Dino Zoff (pronunciation: [ˈdiːno dˈd͡zɔf]; born 28 February 1942) is an Italian former professional footballer who played as a goalkeeper. He is the oldest ever winner of the World Cup, which he earned as captain of the Italy national team in the 1982 tournament, at the age of 40 years, 4 months and 13 days. He also won the award for best goalkeeper of the tournament and was elected to the team of the tournament for his performances, keeping two clean-sheets, an honour he also received after winning the 1968 European Championship on home soil. Zoff is the only Italian player to have won both the World Cup and the European Championship. He also achieved great club success with Juventus, winning six Serie A titles, two Coppa Italia titles, and a UEFA Cup, also reaching two European Champions' Cup finals in the 1972–73 and 1982–83 seasons, as well as finishing second in the 1973 Intercontinental Cup final. Zoff was a goalkeeper of outstanding ability, and he has a place in the history of the sport among the very best in this role, being named the third greatest goalkeeper of the 20th century by the IFFHS behind Lev Yashin and Gordon Banks. He holds the record for the longest playing time without allowing goals in international tournaments (1,142 minutes) set between 1972 and 1974. With 112 caps, he is the sixth most capped player for the Italy national team. In 2004, Pelé named Zoff as one of the 100 greatest living footballers. In the same year, Zoff placed fifth in the UEFA Golden Jubilee Poll, and was elected as Italy's golden player of the past 50 years. He also placed second in the 1973 Ballon d'Or, as he narrowly missed out on a treble with Juventus. In 1999, Zoff placed 47th in World Soccer Magazine's 100 Greatest Players of the Twentieth Century.After retiring as a footballer, Zoff went on to pursue a managerial career, coaching the Italy national team, with which he reached the Euro 2000 Final, losing to France, and several Italian club teams, including his former club Juventus, with which he won an UEFA Cup and a Coppa Italia double during the 1989–90 season, trophies he had also won as a player. In September 2014, Zoff published his Italian autobiography Dura solo un attimo, la gloria ("Glory only Lasts a Moment").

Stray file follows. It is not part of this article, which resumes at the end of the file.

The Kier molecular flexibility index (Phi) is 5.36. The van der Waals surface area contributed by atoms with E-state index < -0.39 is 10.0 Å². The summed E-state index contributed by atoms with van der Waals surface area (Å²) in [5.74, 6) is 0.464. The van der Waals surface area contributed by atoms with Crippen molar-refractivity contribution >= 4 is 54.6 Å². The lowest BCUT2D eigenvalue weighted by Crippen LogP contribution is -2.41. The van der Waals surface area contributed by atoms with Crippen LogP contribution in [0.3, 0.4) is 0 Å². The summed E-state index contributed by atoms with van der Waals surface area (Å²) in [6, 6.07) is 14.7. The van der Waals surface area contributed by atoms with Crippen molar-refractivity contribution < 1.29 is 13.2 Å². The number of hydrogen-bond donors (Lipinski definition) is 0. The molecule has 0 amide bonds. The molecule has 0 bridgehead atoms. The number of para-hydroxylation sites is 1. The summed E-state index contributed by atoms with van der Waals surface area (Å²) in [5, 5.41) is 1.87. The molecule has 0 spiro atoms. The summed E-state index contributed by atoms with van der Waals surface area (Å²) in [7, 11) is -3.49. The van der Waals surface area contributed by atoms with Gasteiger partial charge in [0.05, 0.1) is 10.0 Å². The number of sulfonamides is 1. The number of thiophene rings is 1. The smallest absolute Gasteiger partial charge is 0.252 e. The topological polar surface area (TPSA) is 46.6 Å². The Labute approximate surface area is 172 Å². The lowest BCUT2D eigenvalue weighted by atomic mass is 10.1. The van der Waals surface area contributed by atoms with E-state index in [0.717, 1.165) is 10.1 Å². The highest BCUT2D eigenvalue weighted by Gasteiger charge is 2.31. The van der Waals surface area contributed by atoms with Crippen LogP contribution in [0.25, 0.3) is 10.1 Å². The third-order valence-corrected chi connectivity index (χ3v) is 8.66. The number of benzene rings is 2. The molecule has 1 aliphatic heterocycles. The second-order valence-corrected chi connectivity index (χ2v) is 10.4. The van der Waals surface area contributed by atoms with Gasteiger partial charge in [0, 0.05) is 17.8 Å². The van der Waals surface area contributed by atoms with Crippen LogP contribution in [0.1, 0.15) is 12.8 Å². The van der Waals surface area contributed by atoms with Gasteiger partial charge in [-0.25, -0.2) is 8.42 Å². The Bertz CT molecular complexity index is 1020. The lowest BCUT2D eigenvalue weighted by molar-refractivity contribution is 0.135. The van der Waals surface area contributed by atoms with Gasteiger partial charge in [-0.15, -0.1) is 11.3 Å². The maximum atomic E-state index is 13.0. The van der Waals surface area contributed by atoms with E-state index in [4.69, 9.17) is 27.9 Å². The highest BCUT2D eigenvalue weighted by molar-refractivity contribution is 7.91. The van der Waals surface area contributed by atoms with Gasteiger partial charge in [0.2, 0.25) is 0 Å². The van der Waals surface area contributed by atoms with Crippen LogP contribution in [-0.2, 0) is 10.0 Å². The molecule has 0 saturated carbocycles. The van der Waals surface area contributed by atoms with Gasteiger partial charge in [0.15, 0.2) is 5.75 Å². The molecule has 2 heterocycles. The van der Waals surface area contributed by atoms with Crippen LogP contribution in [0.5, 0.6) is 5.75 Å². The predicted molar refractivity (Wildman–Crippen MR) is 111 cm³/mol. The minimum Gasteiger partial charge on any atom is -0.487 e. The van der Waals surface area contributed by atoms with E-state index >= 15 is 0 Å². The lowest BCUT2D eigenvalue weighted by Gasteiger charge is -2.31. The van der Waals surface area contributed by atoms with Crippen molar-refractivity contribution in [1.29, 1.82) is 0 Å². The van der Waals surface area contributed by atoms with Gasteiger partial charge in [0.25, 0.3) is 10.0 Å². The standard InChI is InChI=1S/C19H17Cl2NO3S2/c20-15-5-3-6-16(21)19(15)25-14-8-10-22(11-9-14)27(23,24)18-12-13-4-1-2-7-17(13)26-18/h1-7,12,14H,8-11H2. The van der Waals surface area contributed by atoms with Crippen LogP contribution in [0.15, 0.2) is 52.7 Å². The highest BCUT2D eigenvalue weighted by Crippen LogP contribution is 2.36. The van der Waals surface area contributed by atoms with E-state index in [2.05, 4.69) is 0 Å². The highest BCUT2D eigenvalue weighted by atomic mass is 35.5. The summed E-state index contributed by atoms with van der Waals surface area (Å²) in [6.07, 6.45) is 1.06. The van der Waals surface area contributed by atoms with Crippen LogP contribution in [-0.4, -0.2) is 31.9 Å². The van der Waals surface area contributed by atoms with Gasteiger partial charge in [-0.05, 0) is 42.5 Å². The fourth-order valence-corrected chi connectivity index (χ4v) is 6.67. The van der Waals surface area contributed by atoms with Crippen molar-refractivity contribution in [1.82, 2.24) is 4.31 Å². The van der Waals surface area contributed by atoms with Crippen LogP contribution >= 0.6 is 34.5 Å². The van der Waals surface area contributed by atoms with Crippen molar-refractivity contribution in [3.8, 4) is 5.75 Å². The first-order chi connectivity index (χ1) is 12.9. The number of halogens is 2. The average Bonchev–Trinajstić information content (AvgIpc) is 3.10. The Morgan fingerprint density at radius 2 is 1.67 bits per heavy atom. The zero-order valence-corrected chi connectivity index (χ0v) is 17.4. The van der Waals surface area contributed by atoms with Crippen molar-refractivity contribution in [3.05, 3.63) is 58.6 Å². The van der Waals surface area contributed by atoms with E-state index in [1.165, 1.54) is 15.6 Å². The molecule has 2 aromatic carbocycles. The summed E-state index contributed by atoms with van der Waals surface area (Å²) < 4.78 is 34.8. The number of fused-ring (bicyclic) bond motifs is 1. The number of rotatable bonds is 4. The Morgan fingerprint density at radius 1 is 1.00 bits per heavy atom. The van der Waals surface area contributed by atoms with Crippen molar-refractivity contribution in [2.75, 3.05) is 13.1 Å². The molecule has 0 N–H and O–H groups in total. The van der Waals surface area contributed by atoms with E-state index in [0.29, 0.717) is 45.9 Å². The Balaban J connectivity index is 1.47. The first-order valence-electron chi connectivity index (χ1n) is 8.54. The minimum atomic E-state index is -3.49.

Photo of Giovanni Trapattoni

3. Giovanni Trapattoni (1939 - )

With an HPI of 68.41, Giovanni Trapattoni is the 3rd most famous Italian Coach.  His biography has been translated into 45 different languages.

Giovanni Trapattoni (Italian pronunciation: [dʒoˈvanni trapatˈtoːni]; born 17 March 1939), sometimes popularly known as "Trap" or "Il Trap", is an Italian football manager and former player, considered the most successful club coach of Italian football. A former defensive midfielder, as a player he spent almost his entire club career with AC Milan, where he won two Serie A league titles (1961–62 and 1967–68), and two European Cups, in 1962–63 and 1968–69. Internationally, he played for Italy, earning 17 caps and being part of the squad at the 1962 FIFA World Cup in Chile. One of the most celebrated managers in football history, Trapattoni is one of only five coaches, alongside Carlo Ancelotti, Ernst Happel, José Mourinho and Tomislav Ivić to have won league titles in four different European countries; in total, Trapattoni has won 10 league titles in Italy, Germany, Portugal and Austria. Alongside Udo Lattek and José Mourinho, he is one of the three coaches to have won all three major European club competitions (European Cup, UEFA Cup, UEFA Cup Winners' Cup) and the only one to make it with the same club (Juventus). Also, he is the only one to have won all official continental club competitions and the world title, achieving this with Juventus during his first spell with the club. He is one of the rare few to have won the European Cup, the Cup Winners' Cup and Intercontinental Cup as both a player and manager. Regarded as the most famous and consistent disciple of Nereo Rocco, Trapattoni coached his native Italy national team to the 2002 FIFA World Cup and UEFA Euro 2004, but could not replicate his club successes with Italy, suffering a controversial early exit in both competitions. Trapattoni was most recently the manager of the Republic of Ireland national football team. He led them to their first European Championships in 24 years, enjoying a successful UEFA Euro 2012 qualifying campaign. This followed narrowly missing out on the 2010 FIFA World Cup, after his team were controversially knocked out by France.

Photo of Fabio Capello

4. Fabio Capello (1946 - )

With an HPI of 68.10, Fabio Capello is the 4th most famous Italian Coach.  His biography has been translated into 50 different languages.